Perhaps Jackson’s generational separation from Breyer and her unique experience will give marijuana laws a fair shake the next time they are up for debate in the highest court in the land.
There will be a new judge on the United States Supreme Court, and in all probability, President Biden’s selection will be a historic one. Confirmation hearings began last week for Ketanji Brown Jackson, the likely replacement for Justice Stephen Breyer, who will retire from the Supreme Court this year.
If Jackson is appointed, she would become the first African American woman on the U.S. Supreme Court, and also one of the only Supreme Court judges in history with experience as a public defender. Jackson will most likely be confirmed within a month or two, thus bringing a new set of experiences, expertise and a unique understanding of the legal framework.
What, if anything, would this historic appointment mean for the future of marijuana legalization?
Jackson, like most Supreme Court justices and past nominees, has been silent about her own personal views on many contentious subjects in the United States during her confirmation hearings, including the topic of marijuana legalizations. In fact, the only justice that has made any sort of opinion on the subject lately was Justice Clarence Thomas, a conservative.
Justice Thomas may be conservative, but his recent official opinion on marijuana’s legal status shows that he, like many, is growing frustrated with America’s indecision, and confused antiquated logic on the matter.
“The Federal Government’s current approach to marijuana bears little resemblance to the watertight nationwide prohibition that a closely divided Court found necessary to justify the Government’s blanket prohibition,” Thomas wrote in an official statement. Times are changing, indeed.
While Jackson has not made her views on marijuana known, her service as a public defender means she has real-life experience with drug laws, and has seen first hand how they (often unfairly) impact lives.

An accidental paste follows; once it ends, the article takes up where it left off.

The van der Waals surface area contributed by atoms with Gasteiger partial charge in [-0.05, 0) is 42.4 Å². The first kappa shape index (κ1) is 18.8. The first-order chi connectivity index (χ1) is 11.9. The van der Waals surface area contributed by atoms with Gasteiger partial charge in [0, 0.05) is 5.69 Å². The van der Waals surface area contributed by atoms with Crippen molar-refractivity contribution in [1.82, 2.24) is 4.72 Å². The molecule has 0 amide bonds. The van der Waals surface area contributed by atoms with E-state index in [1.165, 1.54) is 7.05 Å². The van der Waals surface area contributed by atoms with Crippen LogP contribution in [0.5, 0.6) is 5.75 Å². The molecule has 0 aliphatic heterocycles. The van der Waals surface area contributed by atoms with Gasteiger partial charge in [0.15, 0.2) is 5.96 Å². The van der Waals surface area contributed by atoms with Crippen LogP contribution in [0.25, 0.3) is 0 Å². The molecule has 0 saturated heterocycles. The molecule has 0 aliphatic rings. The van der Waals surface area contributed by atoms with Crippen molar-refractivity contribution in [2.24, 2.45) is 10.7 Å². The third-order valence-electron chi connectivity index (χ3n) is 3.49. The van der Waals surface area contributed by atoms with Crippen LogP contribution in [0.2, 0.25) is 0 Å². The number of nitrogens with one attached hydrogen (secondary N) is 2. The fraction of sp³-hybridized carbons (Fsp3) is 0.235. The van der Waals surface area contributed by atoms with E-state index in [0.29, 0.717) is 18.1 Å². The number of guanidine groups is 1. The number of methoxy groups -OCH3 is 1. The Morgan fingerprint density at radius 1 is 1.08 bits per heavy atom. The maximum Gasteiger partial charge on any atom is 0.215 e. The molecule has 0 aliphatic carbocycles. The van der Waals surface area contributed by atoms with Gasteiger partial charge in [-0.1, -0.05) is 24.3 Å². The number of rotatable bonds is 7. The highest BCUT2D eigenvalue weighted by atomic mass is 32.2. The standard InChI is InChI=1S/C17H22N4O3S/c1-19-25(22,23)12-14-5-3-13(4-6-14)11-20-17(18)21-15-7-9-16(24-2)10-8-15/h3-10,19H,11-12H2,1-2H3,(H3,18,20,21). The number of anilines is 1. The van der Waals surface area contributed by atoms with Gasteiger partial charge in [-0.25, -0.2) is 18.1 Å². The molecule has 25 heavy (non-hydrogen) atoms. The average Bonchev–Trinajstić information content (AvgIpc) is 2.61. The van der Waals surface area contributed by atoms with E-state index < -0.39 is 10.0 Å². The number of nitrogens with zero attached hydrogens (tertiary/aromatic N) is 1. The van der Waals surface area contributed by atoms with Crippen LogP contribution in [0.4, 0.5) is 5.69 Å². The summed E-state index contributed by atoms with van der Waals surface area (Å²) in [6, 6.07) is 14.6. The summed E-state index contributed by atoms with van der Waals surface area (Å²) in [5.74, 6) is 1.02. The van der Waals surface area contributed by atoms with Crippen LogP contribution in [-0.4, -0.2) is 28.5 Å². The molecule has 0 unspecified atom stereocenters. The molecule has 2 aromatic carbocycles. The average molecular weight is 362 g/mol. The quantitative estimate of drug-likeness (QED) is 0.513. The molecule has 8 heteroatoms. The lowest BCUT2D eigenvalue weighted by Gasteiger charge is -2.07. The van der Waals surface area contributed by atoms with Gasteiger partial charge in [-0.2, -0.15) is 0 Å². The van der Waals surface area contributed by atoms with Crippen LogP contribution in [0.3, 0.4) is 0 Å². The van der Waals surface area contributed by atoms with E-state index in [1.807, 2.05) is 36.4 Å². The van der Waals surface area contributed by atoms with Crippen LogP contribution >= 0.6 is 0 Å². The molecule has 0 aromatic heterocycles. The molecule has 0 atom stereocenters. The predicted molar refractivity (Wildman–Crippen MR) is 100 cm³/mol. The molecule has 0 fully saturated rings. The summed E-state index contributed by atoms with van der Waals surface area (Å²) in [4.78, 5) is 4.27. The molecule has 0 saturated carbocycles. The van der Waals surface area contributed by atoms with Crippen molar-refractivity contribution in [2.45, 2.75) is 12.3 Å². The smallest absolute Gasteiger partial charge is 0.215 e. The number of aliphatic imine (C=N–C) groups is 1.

“No other lawyers in the system are seeing the law from the perspective of public defenders,” Premal Dharia, executive director of the Institute to End Mass Incarceration, told the Harvard Gazette, Jackson’s Law School alma mater. “Public defenders are the system’s check on governmental overreach, on police misconduct, on legal misconduct, on all of these different parts of the system.”
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Jackson reportedly went into public defense, which is not a popular path for those seeking a seat on the highest courts, with intention. She did it because “She clearly wanted to see how the system worked in actuality, and was more interested in the defense side of trying to help people who came from very unfortunate backgrounds,” A.J. Kramer, a public defender who knows Jackson, told The New York Times.
This unique outlook will be an important perspective for a court that currently has little recent first-hand experience with drug incarceration, or the understanding of how disproportionately these laws affect people of color. “Because people of color are disproportionately arrested, prosecuted, and locked up, her work is also inextricably tied up with the fight for racial justice,” Vox wrote in regards to Jackson’s unique career.
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Jackson would replace Justice Stephen Breyer, who has been a reliably liberal vote on the Supreme Court, but has never voiced an official favorable opinion on marijuana legalization or voted in ways that would suggest he has such opinions. So perhaps Jackson’s generational separation from Breyer and her unique experience will give marijuana laws a fair shake the next time they are up for debate in the highest court in the land.